Route 66 is one of Albuquerque’s busiest, most important roads and a tourism draw all in one.
But just about anyone who’s driven Central Avenue in recent years knows it can get awfully rocky in some sections.
One of the bumpiest stretches is near UNM where Central crosses University.
“This is a very heavily traveled transit corridor and with buses stopping and starting we develop a lot of rutting in some of the intersections,” said Michael Riordan, the city’s Municipal Development Department.
Riordan says there is a plan to bring a smoother ride to a section of Central between University and I-25.
“You take the existing asphalt, you turn it up, you heat it and you re-lay so it’s flat and smooth again,” Riordan said.
That could happen as soon as this summer at the cost of approximately $1 million and would leave the road flat for at least four years. But it’s not an easy project.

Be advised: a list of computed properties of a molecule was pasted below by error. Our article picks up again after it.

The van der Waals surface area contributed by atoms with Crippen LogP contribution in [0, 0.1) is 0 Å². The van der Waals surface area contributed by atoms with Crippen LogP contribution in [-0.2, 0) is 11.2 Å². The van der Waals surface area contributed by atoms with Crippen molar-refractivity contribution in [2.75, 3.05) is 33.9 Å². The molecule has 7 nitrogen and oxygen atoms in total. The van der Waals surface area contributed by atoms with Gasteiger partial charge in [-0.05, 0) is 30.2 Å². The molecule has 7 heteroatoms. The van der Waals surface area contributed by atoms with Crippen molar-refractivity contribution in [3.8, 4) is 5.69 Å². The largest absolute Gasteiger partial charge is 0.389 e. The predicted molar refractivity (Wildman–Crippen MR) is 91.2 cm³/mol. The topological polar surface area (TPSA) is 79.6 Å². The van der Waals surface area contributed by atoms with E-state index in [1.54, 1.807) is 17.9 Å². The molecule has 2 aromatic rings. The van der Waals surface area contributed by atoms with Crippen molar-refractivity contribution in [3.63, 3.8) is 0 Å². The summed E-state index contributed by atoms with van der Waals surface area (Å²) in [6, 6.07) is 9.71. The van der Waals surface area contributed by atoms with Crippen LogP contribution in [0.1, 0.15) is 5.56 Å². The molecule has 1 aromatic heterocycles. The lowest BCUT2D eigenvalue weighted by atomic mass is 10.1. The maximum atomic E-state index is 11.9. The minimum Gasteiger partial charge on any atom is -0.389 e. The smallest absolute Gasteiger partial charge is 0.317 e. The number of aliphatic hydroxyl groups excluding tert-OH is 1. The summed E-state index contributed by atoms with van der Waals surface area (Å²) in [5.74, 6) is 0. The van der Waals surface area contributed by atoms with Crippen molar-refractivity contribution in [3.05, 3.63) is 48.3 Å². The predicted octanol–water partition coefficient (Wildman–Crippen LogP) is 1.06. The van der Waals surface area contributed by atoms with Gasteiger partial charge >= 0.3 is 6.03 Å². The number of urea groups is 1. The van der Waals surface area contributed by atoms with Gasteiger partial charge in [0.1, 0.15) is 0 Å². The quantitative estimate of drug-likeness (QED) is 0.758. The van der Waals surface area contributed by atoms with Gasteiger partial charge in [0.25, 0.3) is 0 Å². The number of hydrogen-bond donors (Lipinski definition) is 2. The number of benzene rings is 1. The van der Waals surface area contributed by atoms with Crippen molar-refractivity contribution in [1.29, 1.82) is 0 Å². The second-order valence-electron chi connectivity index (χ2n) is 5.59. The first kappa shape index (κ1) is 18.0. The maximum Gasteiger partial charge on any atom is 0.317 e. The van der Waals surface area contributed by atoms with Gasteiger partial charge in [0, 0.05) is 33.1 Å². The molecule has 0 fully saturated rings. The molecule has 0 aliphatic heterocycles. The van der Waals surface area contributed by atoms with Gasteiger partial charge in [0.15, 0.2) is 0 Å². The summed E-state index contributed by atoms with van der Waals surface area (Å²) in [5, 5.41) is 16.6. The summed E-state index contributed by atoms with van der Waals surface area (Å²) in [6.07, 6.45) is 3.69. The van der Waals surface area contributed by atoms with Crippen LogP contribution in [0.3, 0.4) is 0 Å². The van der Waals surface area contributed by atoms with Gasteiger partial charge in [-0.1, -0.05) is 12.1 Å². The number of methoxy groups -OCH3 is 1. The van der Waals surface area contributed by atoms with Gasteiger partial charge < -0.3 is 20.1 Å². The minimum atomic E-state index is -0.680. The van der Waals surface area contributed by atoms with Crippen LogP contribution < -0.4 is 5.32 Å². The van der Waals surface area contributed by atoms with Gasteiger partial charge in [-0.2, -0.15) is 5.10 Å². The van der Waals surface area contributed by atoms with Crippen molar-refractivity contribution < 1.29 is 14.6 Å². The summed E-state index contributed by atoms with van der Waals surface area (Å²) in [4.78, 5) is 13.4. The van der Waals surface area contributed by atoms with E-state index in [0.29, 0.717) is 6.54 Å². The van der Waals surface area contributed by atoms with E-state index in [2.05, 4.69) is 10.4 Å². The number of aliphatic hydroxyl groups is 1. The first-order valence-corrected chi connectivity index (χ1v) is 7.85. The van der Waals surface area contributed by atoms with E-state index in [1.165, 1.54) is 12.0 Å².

“For the same reasons why Central is important to our city is why it makes it hard to maintain,” Riordan said. “When you have so much traffic and so much transit on this corridor it’s very hard to shut down full lanes of traffic at any one time in order to do our repaving.”
The other trick is Mayor Berry’s big plan for a light rail-like bus system, some of which would run on Central. Riordan says the city has to be careful with where it does road projects to make sure it’s not doing work that’s just going to have to be torn up or redone years down the line.